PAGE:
Prepare Your Creative Business for Natural Disasters

Do you have a disaster plan for your freelance or creative business? Here are some tips to help.

Last week, flooding destroyed Ellicott City, MD for the second time in two years. In Hawaii, the volcanic eruption has destroyed homes and left people without water, power and cellphone reception. And, as of June 1, we have officially entered hurricane season for the Atlantic Basin.

What if there’s a threat or unexpected event in your area? Is your creative business prepared for a natural disaster? Do you know how to prepare?

If you’re like most small businesses, the honest answers are No and I haven’t really thought about it.

Well, please do– think about it and prepare. Here are some disaster preparation tips for creative businesses that may help.

Protect Your Files

A lot of people have backup storage like hard drives and memory cards, but they’re in the same place as their computer. Having all your files stored in one location is extremely risky.

What are you going to do if something happens to that building? You could lose years or a lifetime of work.

Store copies of your files in at least two locations. For example, you can keep one set at your home and one set at your office or a relative’s house.

And even if you have physical devices in separate locations, consider options like cloud storage or a dedicated server, so you to access your files from anywhere.

Backup Your Contacts

Too many people rely too heavily on Backup Assistant, that glorious feature that’s conveniently programmed on your phone.

Take it from me. I’m a professional phone-breaker and I cannot tell you how many times I’ve lost contacts relying on Backup Assistant. All my contacts didn’t disappear, just certain ones. But sometimes they were contacts that really mattered.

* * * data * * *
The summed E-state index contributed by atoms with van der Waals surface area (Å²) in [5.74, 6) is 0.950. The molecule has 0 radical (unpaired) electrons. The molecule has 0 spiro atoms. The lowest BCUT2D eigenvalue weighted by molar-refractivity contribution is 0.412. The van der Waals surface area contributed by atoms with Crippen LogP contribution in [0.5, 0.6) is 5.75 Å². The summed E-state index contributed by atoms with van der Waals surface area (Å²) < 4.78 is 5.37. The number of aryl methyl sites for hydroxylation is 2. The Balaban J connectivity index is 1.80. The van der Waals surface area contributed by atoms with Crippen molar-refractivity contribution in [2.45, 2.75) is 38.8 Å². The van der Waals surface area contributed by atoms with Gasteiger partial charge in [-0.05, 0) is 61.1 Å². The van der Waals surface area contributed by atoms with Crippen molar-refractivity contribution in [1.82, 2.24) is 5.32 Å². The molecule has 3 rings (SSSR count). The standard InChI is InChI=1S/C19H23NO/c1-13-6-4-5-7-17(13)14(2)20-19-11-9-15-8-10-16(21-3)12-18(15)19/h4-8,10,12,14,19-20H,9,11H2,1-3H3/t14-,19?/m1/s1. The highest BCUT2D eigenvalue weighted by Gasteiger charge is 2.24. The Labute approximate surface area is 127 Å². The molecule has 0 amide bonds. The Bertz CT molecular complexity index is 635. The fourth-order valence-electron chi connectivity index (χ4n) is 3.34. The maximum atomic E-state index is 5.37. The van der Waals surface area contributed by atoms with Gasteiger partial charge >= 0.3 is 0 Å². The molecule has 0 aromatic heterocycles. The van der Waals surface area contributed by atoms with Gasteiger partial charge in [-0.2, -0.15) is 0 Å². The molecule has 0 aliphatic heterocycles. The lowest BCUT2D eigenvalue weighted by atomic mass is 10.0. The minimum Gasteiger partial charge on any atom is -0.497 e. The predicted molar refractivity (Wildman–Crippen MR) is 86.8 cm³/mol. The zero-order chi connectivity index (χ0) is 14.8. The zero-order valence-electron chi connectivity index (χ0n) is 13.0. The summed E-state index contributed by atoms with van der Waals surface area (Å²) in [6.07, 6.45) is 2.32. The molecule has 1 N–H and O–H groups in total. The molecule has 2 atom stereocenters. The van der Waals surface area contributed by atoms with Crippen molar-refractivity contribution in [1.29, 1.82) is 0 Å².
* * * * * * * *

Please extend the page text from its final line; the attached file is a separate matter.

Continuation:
As with the storage of your files, I urge you to store details for important contacts somewhere other than programs directly linked to your phone or a memory card that you keep in your phone.

Auto Publish/Post

There’s no need to allow your publishing and posting to lapse if you can avoid it.

When there’s a risk that you may get knocked offline, prepare your blog and social media posts in advance and schedule them to be published automatically.

If the platform you’re using doesn’t have a scheduling feature, there are tools out there that can give you the capability, like Buffer and HootSuite.

Give Notice

Don’t assume your clients, readers, or followers know where you are. And even if they do, don’t assume that as they’re going about their lives they’ll make the connection that a natural disaster may be headed your way, which may affect them.

It’s your responsibility to bring this to their attention. And it’s in your best interest.

Most people will be understanding if they’re forewarned that you may be out of commission due to a disaster. But if your inbox just turns into a black hole and there’s no sign of you online, you can damage relationships with your clients and audience.

To avoid it, create a notice in advance saying normal communication or your regular publication schedule may be affected because you’re in the path of a storm.

Save a copy in your email with a mailing list of potential recipients. Save a copy in WordPress. And if WordPress isn’t linked to your social media accounts, save a pre-made post on your phone.

Power Up